Continue reading “Investigating The Tiny Salvaged UPS From A Lightbulb”
Ok, now this is something special. This is a home network and security system that would make just about anyone stop, and with jaw hanging agape, stare, impressed at the “several months of effort” it took [timekillerjay] to install their dream setup. Just. Wow.
Want a brief rundown of the diverse skill set needed to pull this off? Networking, home security, home automation, woodworking, running two thousand feet(!) of cat 6a cable, a fair hand at drywall work for the dozens upon dozens of patches, painting, staining, and — while not a skill, but is definitely necessary — an amazingly patient family.
Ten POE security cameras monitor the premises with audio recording, infrared, and motion detection capabilities. This is on top of magnetic sensors for five doors, and eleven windows that feed back to an ELK M1-Gold security system which effortlessly coordinates with an Insteon ISY994i smart home hub; this allows for automatic events — such as turning on lights after dark when a door is opened — to occur as [timekillerjay]’s family moves about their home. The ELK also allows [timekillerjay] to control other things around the house — namely the sprinkler system — via relays. [timekillerjay] says he lost track of how many smart switches are scattered throughout his home, but there are definitely 39 network drops that service the premises.
All of the crucial components are hidden in his office, behind a custom bookshelf. Building it required a few clever tricks to disguise the bookshelf for the secret door that it is, as well as selecting components with attention to how much noise they generate — what’s the point of a hidden security system if it sounds like a bunch of industrial fans?
An uninterruptible power supply will keep the entire system running for about 45 minutes if there is a power outage, with the cameras recording and system logging everything all the while. Not trusting the entrance to his vault to something from Batman, he’s also fitted the bookshelf with a 600lb magnetic lock that engages when the system is armed and the door already closed. A second UPS will keep the door secured for 6+ hours if the house loses power. Needless to say, we think this house is well secured.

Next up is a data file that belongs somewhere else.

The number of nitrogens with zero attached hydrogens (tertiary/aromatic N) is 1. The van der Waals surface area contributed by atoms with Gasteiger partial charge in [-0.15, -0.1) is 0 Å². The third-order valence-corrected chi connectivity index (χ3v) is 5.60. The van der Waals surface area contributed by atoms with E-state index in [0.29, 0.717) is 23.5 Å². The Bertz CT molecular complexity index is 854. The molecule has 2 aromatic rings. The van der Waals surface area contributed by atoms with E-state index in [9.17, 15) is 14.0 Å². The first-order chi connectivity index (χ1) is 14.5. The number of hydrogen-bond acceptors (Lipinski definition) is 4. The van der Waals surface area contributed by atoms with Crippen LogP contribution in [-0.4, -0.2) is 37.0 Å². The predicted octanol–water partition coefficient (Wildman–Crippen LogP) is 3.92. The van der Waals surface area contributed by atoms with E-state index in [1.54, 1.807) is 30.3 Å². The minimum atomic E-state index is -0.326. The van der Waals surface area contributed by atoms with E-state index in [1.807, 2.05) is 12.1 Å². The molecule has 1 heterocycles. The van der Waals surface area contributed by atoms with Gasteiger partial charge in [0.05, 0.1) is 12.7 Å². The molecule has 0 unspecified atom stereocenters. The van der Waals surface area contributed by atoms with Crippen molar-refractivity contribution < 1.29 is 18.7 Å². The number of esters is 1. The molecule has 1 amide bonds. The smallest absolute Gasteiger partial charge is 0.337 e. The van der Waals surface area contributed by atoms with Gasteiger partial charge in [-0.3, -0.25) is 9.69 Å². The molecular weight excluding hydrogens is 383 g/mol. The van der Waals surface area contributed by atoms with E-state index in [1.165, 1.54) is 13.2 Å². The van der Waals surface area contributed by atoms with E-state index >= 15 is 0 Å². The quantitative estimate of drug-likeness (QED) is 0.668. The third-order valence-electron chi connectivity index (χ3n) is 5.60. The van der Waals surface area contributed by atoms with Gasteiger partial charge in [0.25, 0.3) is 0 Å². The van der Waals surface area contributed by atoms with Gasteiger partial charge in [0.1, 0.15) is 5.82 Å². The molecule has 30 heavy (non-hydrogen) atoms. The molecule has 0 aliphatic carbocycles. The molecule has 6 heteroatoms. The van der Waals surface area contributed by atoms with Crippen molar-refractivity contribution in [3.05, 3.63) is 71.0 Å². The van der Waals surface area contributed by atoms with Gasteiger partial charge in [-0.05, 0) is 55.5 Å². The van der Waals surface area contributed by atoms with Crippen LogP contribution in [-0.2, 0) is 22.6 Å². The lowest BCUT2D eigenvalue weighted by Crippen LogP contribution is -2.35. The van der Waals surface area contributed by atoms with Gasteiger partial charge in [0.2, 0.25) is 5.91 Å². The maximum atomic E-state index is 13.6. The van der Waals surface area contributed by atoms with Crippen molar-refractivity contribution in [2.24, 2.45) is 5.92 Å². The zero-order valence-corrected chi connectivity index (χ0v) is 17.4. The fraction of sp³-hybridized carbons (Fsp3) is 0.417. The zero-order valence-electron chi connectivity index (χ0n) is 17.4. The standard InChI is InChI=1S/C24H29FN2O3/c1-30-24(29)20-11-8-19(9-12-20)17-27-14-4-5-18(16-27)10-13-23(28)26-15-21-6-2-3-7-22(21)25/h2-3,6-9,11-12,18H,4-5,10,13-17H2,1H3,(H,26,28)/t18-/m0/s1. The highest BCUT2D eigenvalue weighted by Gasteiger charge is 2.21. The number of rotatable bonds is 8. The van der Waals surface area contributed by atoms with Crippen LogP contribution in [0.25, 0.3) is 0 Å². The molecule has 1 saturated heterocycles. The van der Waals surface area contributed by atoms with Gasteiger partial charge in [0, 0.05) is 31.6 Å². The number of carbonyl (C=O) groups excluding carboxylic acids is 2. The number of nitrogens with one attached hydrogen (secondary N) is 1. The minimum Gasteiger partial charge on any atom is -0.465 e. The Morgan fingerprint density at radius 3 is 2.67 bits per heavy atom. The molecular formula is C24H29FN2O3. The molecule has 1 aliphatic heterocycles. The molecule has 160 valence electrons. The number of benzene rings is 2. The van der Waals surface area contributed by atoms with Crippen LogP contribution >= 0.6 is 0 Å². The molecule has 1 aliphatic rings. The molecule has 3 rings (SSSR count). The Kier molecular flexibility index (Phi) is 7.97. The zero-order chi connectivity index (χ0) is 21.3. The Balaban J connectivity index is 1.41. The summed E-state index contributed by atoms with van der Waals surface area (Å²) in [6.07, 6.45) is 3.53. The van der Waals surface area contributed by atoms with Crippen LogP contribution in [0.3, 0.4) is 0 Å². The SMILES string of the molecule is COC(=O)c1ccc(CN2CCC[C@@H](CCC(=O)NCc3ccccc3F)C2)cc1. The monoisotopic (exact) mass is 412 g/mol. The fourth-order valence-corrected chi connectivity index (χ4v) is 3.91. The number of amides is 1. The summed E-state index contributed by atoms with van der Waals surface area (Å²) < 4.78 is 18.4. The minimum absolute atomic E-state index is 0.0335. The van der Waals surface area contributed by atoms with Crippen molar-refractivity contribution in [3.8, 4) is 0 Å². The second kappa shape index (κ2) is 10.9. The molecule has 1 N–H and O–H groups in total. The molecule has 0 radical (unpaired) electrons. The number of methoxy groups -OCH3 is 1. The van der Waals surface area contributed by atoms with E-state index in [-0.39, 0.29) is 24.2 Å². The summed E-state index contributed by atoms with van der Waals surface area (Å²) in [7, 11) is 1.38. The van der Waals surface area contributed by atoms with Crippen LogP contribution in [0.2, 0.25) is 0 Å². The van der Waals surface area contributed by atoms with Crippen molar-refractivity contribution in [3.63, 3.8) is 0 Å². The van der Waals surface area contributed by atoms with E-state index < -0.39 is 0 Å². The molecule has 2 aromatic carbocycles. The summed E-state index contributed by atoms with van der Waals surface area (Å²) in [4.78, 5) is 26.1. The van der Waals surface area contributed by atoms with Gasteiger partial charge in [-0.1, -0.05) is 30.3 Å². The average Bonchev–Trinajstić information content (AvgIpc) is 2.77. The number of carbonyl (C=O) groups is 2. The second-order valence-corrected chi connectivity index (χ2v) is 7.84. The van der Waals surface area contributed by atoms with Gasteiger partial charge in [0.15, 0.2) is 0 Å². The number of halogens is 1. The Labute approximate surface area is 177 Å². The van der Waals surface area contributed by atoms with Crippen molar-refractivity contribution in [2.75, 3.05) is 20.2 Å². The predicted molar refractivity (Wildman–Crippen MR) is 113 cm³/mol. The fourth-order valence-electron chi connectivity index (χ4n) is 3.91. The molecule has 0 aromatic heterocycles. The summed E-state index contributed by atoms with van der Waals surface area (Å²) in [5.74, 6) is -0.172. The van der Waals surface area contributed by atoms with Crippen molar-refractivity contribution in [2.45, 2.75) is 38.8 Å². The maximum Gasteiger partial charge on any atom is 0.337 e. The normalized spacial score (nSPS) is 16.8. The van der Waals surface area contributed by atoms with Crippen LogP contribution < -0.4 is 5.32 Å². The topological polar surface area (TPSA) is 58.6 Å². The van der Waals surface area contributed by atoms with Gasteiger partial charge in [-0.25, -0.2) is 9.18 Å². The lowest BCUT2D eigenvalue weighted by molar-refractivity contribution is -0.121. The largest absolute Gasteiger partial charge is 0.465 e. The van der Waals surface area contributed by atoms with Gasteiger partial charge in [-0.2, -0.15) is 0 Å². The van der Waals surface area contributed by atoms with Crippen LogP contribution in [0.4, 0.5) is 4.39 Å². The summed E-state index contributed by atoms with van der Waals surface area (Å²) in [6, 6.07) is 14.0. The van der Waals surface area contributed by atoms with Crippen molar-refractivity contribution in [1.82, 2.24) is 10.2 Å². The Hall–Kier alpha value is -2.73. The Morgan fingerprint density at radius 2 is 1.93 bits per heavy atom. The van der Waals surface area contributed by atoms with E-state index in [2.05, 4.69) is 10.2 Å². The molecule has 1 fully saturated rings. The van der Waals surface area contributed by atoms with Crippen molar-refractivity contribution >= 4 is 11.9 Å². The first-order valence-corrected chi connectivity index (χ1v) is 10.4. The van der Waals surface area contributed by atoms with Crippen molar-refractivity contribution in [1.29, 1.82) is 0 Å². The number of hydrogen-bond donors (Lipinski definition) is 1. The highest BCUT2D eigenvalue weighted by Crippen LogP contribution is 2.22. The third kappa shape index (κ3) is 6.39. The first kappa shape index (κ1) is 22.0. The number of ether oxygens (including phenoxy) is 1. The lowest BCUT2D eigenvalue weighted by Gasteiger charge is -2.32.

Over the last few years one thing has become abundantly clear: hackers love cramming the Raspberry Pi into stuff. From classic game systems to mirrors, there’s few places that haven’t been invaded by everyone’s favorite Linux SBC. From the inspired to the bizarre, we’ve brought such projects to your attention with minimal editorialization. As we’ve said before: it’s not the job of Hackaday to ask why, we’re here to examine how.
That said, some builds do stand out from the crowd. One such project is the “Pentesting BBU Dropbox” which [b1tbang3r] has recently posted to Hackaday.io. Noticing the battery bay in a cheap Cyberpower 350VA battery backup was just about the same size as the Raspberry Pi, he decided to convert it into a covert penetration testing device. Of course the illusion isn’t perfect as the battery backup function itself doesn’t work anymore. But if you hid this thing in an office or server room, there’s very little chance anyone would ever suspect it didn’t belong.
The key to the final device’s plausibility is that from stock it had dual RJ-11 jacks for analog modem surge protection. Swapping those jacks out for RJ-45 network connectors gives the BBU Dropbox an excuse to be plugged into the network. At a cursory glance, at least. Internally there is a TRENDnet Ethernet switch which allows the Pi to get on the network when an Ethernet cable is plugged into the battery backup.